VP Naidu calls for inclusion of Emergency medicine, trauma care into Medical Courses Curriculum
New Delhi: There is a need to include Emergency medicine and trauma care in the curriculum of Undergraduate courses to train medical students to deal with a whole gamut of situations relating to emergency medicine, stated the Vice President of India, Shri M Venkaiah Naidu while inaugurating the 10th Asian Conference of Emergency Medicine (ACEM) at Vigyan Bhavan in New Delhi.
Emergency medicine is gaining momentum across the globe and advancements have been made in identifying and treating life-threatening conditions arising out of natural disasters, accidents, epidemics and other related events.
He called for stepping up investments to provide timely and high-quality Emergency Health Services in the country. He urged all stakeholders in the health sector to develop programs and manuals to train citizens in emergency first aid procedures such as Cardiopulmonary Resuscitation (CPR) for people as they would help in saving lives while waiting for emergency services.
Vice President pointed out that over 3,700 die in accidents on world’s roads every day and tens of millions get injured or disabled every year. He said children, pedestrians, cyclists, and older people were among the most vulnerable of road users. Many of the road accident deaths could be prevented by providing immediate pre-hospital care.
Calling for steps to create a well-structured Emergency Medical Services, he said that bystander training and protocols for trauma resuscitation were extremely important elements in improving the architecture of emergency medicine.
The Vice President further stressed the need to develop standardized treatment manuals for all hospitals dealing with emergency and trauma cases in India.
“Taking into consideration the topographical and other diversities between India and the Western countries, the Asian Society of Emergency Medicine should come up with tailor-made solutions to the emergency conditions peculiar to this region with particular focus on reaching the rural population,” he said.
Shri Naidu asked Medical colleges to incorporate courses relating to emergency medicine and train the undergraduates to deal with the whole gamut of emergencies such as accidents, heart attacks, natural calamities, and others.
Referring to the growing incidence of Non Communicable Diseases, especially among the youth, Vice President urged medical professionals to visit nearby schools and colleges to create awareness on preventive measures and to adopt healthy dietary and lifestyle habits.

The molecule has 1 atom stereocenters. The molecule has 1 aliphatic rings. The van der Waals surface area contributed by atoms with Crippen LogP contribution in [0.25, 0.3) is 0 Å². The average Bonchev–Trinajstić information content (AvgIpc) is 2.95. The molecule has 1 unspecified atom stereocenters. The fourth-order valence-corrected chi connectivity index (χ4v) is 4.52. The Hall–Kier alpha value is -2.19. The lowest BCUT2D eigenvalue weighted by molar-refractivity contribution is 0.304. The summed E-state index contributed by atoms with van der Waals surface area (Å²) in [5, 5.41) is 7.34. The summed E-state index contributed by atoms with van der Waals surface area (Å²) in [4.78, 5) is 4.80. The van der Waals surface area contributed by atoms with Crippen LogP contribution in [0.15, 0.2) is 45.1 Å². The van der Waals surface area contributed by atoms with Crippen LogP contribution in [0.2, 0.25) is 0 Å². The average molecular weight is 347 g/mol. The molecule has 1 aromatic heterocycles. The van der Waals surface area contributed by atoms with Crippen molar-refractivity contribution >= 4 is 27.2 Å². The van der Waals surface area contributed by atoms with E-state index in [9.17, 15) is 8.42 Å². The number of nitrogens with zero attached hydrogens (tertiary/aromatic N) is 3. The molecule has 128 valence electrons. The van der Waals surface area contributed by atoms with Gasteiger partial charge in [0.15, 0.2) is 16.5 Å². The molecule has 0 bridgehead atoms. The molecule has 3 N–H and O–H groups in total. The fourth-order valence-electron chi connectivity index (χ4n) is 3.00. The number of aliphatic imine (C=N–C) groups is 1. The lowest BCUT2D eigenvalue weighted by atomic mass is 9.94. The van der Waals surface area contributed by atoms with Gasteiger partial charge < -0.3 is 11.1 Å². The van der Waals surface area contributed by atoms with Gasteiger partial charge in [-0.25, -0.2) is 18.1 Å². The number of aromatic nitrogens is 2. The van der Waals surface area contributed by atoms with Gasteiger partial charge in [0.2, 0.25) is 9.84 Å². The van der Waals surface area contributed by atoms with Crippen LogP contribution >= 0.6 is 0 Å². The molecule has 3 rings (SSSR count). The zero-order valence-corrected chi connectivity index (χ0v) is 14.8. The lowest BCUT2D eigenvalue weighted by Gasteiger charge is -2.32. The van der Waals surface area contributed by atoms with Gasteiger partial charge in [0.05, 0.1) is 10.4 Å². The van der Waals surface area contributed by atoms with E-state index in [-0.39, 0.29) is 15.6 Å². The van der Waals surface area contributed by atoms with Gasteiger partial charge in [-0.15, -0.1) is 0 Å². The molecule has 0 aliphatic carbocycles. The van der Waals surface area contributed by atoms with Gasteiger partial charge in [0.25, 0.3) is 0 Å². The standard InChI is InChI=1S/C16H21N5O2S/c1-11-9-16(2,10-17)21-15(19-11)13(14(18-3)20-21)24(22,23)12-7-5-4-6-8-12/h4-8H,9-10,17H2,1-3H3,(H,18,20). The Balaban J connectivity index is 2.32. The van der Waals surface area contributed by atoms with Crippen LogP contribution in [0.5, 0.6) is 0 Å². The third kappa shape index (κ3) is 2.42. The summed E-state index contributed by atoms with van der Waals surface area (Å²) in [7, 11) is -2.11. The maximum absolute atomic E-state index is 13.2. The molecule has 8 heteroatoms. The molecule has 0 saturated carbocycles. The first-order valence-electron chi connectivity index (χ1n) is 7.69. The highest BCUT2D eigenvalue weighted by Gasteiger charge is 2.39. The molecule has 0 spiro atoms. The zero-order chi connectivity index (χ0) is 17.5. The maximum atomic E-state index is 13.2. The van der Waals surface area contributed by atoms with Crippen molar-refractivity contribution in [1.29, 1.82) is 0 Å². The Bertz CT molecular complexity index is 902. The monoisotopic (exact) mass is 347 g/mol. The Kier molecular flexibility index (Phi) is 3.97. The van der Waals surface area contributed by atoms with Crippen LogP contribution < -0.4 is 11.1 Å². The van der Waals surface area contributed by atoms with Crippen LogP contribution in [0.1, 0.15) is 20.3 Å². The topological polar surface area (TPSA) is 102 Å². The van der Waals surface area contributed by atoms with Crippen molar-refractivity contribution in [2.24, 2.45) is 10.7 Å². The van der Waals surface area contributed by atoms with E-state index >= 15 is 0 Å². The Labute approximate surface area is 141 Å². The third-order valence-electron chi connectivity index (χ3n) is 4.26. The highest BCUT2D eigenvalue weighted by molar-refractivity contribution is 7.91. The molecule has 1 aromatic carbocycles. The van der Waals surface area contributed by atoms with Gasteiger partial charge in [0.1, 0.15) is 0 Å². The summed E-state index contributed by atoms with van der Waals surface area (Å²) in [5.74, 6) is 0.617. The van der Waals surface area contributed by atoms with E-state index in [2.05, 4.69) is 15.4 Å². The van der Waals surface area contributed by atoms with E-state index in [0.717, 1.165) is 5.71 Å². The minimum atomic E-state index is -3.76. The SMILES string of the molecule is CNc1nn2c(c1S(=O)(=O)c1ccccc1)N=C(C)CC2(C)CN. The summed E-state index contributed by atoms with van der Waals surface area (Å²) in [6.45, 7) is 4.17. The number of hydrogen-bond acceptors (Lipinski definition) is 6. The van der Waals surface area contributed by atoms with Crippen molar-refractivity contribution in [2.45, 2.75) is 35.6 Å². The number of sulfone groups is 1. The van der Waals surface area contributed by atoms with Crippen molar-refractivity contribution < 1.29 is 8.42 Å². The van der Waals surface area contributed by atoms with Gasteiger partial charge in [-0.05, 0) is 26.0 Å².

"In India too, some hospitals like Apollo Hospital at Hyderabad and the Christian Medical College, Vellore realized the need to upgrade their casualty wings into Departments of Emergency Medicine and develop the required manpower," he added.
They also started Post-graduate Fellowship in Emergency Medicine in collaboration with institutions from western countries, mainly the UK and the USA. Thus, the birth of SEMI (Society of Emergency Medicine India), a member of ACEM, took place in Hyderabad around 2001.
In 2009, the Medical Council of India (MCI) recognized Emergency Medicine as one of the Post-graduate specialty courses and started Post graduate MD, followed by DNB courses by National Board of Examinations in 2013.
According to WHO, strengthening pre-hospital care by training community-based providers and using staffed community ambulances has been estimated to cost less than US $100 per life saved and has been shown to reduce mortality by 25-30 per cent in some low and middle income country contexts.
It is estimated that over 3,700 die in accidents on world’s roads every day and tens of millions get injured or disabled every year. Children, pedestrians, cyclists and older people are among the most vulnerable of road users. A number of road accident deaths could be prevented by providing immediate pre-hospital care and with adequate knowledge of handling emergency situations, especially by the staff manning ambulances.
There is also a need to adopt standardized treatment protocols by all hospitals that are dealing with emergency and trauma cases, stated the Minister adding, "I feel that the area of behavioral emergencies needs the attention of the experts gathered here. Instead of straightway recommending a patient with severe panic attacks or anxiety disorders to see a psychiatrist, emergency care specialists should also get trained to treat such cases."
Prof. Yildirey Cete, President, Asian Society for Emergency Medicine, India, Dr. K. Hariprasad, Executive Chairman, ACEM, Dr. Sateesh Kailasam, President, Asian Society for Emergency Medicine were among the dignitaries present at the inaugural of the Conference which will see participation of over 2000 delegates from different countries in coming four days.